Women find themselves in desperate situations and who fear dying in childbirth are fleeing to give birth in neighbouring Brazil and Colombia. According to the United Nations High Commissioner for Refugees, the overall number of arrivals in neighbouring states steadily increased to 5,000 a day as of early 2018. More than 56,000 Venezuelans crossed the borders in January alone – 40% of them were women.

The ConversationSo far, Venezuela’s South American neighbours and the regional multinational organisations have responded to the crisis principally as an economic and fundamentally a constitutional problem, justifiably worried as they are by the Maduro’s rapidly expanding authoritarianism. They have focused on isolating his government, condemning Venezuela’s farcical elections, recalling their ambassadors and even moving to suspend the country from organisations such as the Organisation of American States. But this is a humanitarian disaster, not just a democratic one. It’s time for other countries to step up and address the crisis’s disastrous effects on women, their rights, and their dignity.

This article was originally published on The Conversation. Read the original article.

How not to write about female leaders

By Beata Rek, PhD student in Politics, @BeataRek (https://twitter.com/beatarek). You can find more about Beata here.


 

As Angela Merkel, Theresa May and Hillary Clinton, as well as many other women, rise to the political top, it may be reasonable to theorise that the glass ceiling is no longer a barrier for women in politics. However, the situation of female politicians might not be quite as simple as it may seem at first sight. Indeed, although women could have smashed the glass ceiling into smithereens, it does not yet mean that all the issues which they face – for example media coverage – are over.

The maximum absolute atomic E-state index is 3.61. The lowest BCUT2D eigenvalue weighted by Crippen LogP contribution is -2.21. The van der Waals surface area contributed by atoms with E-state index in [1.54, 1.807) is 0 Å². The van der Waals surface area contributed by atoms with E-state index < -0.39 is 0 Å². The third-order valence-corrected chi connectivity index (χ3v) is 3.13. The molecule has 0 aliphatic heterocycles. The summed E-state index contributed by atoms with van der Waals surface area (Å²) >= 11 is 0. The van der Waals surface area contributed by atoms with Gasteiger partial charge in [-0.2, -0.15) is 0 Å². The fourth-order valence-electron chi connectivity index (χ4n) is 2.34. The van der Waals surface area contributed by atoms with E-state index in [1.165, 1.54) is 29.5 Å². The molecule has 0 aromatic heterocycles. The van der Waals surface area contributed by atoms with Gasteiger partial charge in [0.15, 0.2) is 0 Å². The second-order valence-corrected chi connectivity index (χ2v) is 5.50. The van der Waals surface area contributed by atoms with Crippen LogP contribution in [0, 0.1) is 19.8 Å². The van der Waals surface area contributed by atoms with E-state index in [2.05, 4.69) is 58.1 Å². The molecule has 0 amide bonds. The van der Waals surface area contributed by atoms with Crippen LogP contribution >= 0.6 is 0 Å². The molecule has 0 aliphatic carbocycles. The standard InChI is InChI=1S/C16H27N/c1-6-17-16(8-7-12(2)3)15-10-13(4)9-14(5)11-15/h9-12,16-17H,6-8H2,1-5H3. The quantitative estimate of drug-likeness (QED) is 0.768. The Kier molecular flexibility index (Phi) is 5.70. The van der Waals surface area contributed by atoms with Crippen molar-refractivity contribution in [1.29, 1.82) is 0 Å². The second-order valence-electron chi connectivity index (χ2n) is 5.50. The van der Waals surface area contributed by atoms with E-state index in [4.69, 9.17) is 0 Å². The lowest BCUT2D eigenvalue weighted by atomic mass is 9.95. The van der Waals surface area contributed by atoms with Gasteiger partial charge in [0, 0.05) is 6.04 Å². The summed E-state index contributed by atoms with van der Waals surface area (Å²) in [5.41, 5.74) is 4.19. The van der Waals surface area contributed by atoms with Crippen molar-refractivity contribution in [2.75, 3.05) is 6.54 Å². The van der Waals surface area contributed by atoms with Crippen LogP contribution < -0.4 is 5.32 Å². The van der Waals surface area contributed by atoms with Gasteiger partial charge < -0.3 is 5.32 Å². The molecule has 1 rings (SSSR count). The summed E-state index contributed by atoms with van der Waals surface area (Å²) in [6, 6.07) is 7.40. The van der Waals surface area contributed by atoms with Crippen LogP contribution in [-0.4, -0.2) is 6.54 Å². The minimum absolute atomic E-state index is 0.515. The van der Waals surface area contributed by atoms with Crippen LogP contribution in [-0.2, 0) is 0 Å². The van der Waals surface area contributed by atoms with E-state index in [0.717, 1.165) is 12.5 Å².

When analysing this year’s press coverage of the Conservative leadership election, at some point I observed a significant increase in the number of articles about female leaders from different parts of the globe. This was around the time when all male candidates were eliminated one by one, and the election turned into a two-woman race. However, what the media gave with one hand by praising female politicians for all their hard work and achievements, it took away with the other by referring to them as ‘cleaners’ who are there to pick up the pieces of their male predecessors. Moreover, the media undermined their authority by suggesting that women might have won their positions only as a result of political instability. An article in the Guardian suggesting that ‘all we need is just someone who will lead us out from the mess‘ and a piece in the Independent arguing that Theresa May “is criticised for being dull – but that’s exactly what Britain in turmoil needs” are just a few of many examples.